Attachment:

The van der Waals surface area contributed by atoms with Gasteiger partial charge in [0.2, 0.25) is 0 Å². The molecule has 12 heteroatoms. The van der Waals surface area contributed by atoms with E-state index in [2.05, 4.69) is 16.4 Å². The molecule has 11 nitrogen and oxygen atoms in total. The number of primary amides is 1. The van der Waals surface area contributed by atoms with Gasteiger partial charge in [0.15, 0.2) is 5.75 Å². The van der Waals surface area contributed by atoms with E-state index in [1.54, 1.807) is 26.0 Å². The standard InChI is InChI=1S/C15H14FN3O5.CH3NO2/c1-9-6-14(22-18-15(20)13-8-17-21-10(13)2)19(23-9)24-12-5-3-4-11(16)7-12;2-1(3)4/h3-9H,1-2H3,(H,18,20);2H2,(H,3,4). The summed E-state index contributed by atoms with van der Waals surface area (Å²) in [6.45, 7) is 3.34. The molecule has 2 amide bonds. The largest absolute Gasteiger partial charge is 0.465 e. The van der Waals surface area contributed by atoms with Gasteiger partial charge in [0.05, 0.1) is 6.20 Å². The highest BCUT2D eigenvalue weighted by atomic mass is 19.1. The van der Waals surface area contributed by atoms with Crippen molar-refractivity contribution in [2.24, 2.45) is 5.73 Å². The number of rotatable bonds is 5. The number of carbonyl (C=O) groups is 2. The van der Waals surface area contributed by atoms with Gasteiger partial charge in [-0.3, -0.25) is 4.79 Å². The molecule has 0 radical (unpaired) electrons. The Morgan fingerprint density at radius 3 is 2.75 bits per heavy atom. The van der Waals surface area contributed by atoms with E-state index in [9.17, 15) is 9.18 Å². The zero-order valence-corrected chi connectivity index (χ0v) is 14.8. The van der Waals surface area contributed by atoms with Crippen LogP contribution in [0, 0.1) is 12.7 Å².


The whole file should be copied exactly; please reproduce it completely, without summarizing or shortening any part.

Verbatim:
The van der Waals surface area contributed by atoms with Gasteiger partial charge in [0.2, 0.25) is 0 Å². The molecule has 12 heteroatoms. The van der Waals surface area contributed by atoms with E-state index in [2.05, 4.69) is 16.4 Å². The molecule has 11 nitrogen and oxygen atoms in total. The number of primary amides is 1. The van der Waals surface area contributed by atoms with Gasteiger partial charge in [0.15, 0.2) is 5.75 Å². The van der Waals surface area contributed by atoms with E-state index in [1.54, 1.807) is 26.0 Å². The standard InChI is InChI=1S/C15H14FN3O5.CH3NO2/c1-9-6-14(22-18-15(20)13-8-17-21-10(13)2)19(23-9)24-12-5-3-4-11(16)7-12;2-1(3)4/h3-9H,1-2H3,(H,18,20);2H2,(H,3,4). The summed E-state index contributed by atoms with van der Waals surface area (Å²) in [6.45, 7) is 3.34. The molecule has 2 amide bonds. The largest absolute Gasteiger partial charge is 0.465 e. The van der Waals surface area contributed by atoms with Gasteiger partial charge in [0.05, 0.1) is 6.20 Å². The highest BCUT2D eigenvalue weighted by atomic mass is 19.1. The van der Waals surface area contributed by atoms with Crippen molar-refractivity contribution in [2.24, 2.45) is 5.73 Å². The number of rotatable bonds is 5. The number of carbonyl (C=O) groups is 2. The van der Waals surface area contributed by atoms with Gasteiger partial charge in [-0.3, -0.25) is 4.79 Å². The molecule has 0 radical (unpaired) electrons. The Morgan fingerprint density at radius 3 is 2.75 bits per heavy atom. The van der Waals surface area contributed by atoms with E-state index in [9.17, 15) is 9.18 Å². The zero-order valence-corrected chi connectivity index (χ0v) is 14.8. The van der Waals surface area contributed by atoms with Crippen LogP contribution in [0, 0.1) is 12.7 Å².